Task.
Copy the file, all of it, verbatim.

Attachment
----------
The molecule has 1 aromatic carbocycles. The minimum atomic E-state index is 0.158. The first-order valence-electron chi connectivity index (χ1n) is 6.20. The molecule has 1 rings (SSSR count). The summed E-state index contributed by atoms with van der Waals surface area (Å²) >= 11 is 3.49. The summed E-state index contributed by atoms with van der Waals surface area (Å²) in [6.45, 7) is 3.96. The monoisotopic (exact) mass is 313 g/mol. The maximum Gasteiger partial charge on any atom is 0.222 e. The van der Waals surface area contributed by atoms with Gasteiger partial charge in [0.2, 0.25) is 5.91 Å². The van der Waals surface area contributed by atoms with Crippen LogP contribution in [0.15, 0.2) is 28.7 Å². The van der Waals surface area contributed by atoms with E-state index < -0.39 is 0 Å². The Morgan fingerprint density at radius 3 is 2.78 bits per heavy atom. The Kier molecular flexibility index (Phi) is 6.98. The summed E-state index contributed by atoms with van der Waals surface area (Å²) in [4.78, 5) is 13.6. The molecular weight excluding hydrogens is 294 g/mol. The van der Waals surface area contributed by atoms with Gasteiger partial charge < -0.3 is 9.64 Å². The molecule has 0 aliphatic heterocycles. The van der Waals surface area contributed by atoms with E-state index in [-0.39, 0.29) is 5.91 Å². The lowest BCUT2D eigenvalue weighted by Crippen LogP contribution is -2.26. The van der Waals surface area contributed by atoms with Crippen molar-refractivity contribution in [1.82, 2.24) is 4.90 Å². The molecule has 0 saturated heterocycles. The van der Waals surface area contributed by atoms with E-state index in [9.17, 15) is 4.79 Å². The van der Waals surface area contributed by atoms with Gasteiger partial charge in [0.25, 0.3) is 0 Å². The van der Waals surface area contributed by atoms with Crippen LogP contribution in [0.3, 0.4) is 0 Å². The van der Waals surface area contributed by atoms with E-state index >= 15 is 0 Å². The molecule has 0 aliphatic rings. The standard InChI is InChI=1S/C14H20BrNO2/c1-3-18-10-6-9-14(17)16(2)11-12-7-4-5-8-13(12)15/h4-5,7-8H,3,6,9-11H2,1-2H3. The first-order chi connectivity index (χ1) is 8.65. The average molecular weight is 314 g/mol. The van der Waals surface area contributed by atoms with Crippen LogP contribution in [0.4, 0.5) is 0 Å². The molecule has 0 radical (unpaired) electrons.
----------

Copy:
The molecule has 1 aromatic carbocycles. The minimum atomic E-state index is 0.158. The first-order valence-electron chi connectivity index (χ1n) is 6.20. The molecule has 1 rings (SSSR count). The summed E-state index contributed by atoms with van der Waals surface area (Å²) >= 11 is 3.49. The summed E-state index contributed by atoms with van der Waals surface area (Å²) in [6.45, 7) is 3.96. The monoisotopic (exact) mass is 313 g/mol. The maximum Gasteiger partial charge on any atom is 0.222 e. The van der Waals surface area contributed by atoms with Gasteiger partial charge in [0.2, 0.25) is 5.91 Å². The van der Waals surface area contributed by atoms with Crippen LogP contribution in [0.15, 0.2) is 28.7 Å². The van der Waals surface area contributed by atoms with E-state index < -0.39 is 0 Å². The Morgan fingerprint density at radius 3 is 2.78 bits per heavy atom. The Kier molecular flexibility index (Phi) is 6.98. The summed E-state index contributed by atoms with van der Waals surface area (Å²) in [4.78, 5) is 13.6. The molecular weight excluding hydrogens is 294 g/mol. The van der Waals surface area contributed by atoms with Gasteiger partial charge < -0.3 is 9.64 Å². The molecule has 0 aliphatic heterocycles. The van der Waals surface area contributed by atoms with E-state index in [-0.39, 0.29) is 5.91 Å². The lowest BCUT2D eigenvalue weighted by Crippen LogP contribution is -2.26. The van der Waals surface area contributed by atoms with Crippen molar-refractivity contribution in [1.82, 2.24) is 4.90 Å². The molecule has 0 saturated heterocycles. The van der Waals surface area contributed by atoms with E-state index in [9.17, 15) is 4.79 Å². The van der Waals surface area contributed by atoms with Gasteiger partial charge in [0.25, 0.3) is 0 Å². The van der Waals surface area contributed by atoms with Crippen LogP contribution in [0.3, 0.4) is 0 Å². The van der Waals surface area contributed by atoms with E-state index >= 15 is 0 Å². The molecule has 0 aliphatic rings. The standard InChI is InChI=1S/C14H20BrNO2/c1-3-18-10-6-9-14(17)16(2)11-12-7-4-5-8-13(12)15/h4-5,7-8H,3,6,9-11H2,1-2H3. The first-order chi connectivity index (χ1) is 8.65. The average molecular weight is 314 g/mol. The van der Waals surface area contributed by atoms with Crippen LogP contribution in [0.4, 0.5) is 0 Å². The molecule has 0 radical (unpaired) electrons.